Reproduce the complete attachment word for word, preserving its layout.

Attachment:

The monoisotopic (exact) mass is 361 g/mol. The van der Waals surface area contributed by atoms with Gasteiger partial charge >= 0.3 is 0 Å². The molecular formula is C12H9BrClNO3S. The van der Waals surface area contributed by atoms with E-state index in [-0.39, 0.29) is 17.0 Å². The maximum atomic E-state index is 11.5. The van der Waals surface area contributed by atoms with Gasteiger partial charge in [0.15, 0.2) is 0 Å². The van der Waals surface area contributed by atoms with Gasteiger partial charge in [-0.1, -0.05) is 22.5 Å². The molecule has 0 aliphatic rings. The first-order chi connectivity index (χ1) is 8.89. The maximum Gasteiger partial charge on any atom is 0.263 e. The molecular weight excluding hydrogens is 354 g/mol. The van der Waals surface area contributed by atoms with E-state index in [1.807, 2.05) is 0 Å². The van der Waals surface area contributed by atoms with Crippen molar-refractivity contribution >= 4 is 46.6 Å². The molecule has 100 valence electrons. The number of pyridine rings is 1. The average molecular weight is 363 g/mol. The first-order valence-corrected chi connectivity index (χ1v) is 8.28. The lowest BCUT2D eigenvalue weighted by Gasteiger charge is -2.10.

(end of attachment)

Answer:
The monoisotopic (exact) mass is 361 g/mol. The van der Waals surface area contributed by atoms with Gasteiger partial charge >= 0.3 is 0 Å². The molecular formula is C12H9BrClNO3S. The van der Waals surface area contributed by atoms with E-state index in [-0.39, 0.29) is 17.0 Å². The maximum atomic E-state index is 11.5. The van der Waals surface area contributed by atoms with Gasteiger partial charge in [0.15, 0.2) is 0 Å². The van der Waals surface area contributed by atoms with Gasteiger partial charge in [-0.1, -0.05) is 22.5 Å². The molecule has 0 aliphatic rings. The first-order chi connectivity index (χ1) is 8.89. The maximum Gasteiger partial charge on any atom is 0.263 e. The molecular weight excluding hydrogens is 354 g/mol. The van der Waals surface area contributed by atoms with E-state index in [1.807, 2.05) is 0 Å². The van der Waals surface area contributed by atoms with Crippen molar-refractivity contribution >= 4 is 46.6 Å². The molecule has 100 valence electrons. The number of pyridine rings is 1. The average molecular weight is 363 g/mol. The first-order valence-corrected chi connectivity index (χ1v) is 8.28. The lowest BCUT2D eigenvalue weighted by Gasteiger charge is -2.10.